- Online ads or links on a Pennsylvania-based website, which channels potential customers and new business.
- A significant amount of sales in Pennsylvania within twelve months. *
* This is called an economic nexus, a sales tax nexus determined by economic activity, i.e. - the amount of sales you make in a particular state. Any kind of economic activity could trigger the nexus, once your total sales reach a certain threshold amount.
The threshold in Pennsylvania is $100,000 in annual sales. To learn more about how this works, check out the Ultimate Guide to US Economic Nexus.
Notice and Report laws
Pennsylvania has what’s called “Notice & Report” tax laws for out-of-state sellers. Remote businesses above a given threshold must first notify certain customers that they need to pay taxes to the Pennsylvania revenue office. Then the businesses must also report the list of customers (and the amount of tax they owe) directly to the Pennsylvania revenue office.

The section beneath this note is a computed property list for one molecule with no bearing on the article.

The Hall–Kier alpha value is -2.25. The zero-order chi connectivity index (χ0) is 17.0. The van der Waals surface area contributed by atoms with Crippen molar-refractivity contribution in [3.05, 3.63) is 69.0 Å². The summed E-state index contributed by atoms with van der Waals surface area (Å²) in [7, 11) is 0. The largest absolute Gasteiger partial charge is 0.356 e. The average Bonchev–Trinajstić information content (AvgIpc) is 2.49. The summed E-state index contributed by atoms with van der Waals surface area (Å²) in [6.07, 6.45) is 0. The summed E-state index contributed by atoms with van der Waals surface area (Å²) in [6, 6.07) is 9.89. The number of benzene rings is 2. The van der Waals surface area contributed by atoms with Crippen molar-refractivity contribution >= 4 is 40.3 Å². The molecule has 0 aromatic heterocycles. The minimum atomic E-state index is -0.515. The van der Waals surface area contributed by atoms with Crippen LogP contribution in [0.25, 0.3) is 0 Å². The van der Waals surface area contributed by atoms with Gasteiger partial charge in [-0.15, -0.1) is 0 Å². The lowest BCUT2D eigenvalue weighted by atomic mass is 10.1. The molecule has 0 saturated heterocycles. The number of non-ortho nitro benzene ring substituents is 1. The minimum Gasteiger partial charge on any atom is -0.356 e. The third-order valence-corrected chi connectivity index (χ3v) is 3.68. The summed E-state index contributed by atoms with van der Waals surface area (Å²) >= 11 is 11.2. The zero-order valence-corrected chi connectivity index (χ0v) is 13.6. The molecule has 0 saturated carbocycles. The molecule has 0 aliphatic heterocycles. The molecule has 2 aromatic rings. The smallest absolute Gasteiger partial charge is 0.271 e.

The Notice & Report threshold in Pennsylvania is $10,000 in annual sales. If you pass this threshold, you do not need to register for sales tax in Pennsylvania, but you do have to comply with the “notice and report” burdens above. Your other option is to go ahead and register for a sales tax permit and follow the normal rules, which may be easier in the long run.
How to register for sales tax in Pennsylvania
Okay, so you have nexus! Now what?
The next crucial step in complying with Pennsylvania sales tax is to register for a sales tax permit. It’s actually illegal to collect tax without a permit. So to get all your ducks in a row, start with tax registration first.
You can find directions about how to register in Pennsylvania on their Department of Revenue website.
When registering for sales tax, you should have at least the following information at hand:
- Your personal contact info
- Your business contact info
- Social security number (SSN) or Employer Identification Number (EIN)
- Business entity (sole-proprietor, LLC, S-Corp, etc.)
- Bank account info (account number and routing number) where you’ll deposit the collected sales tax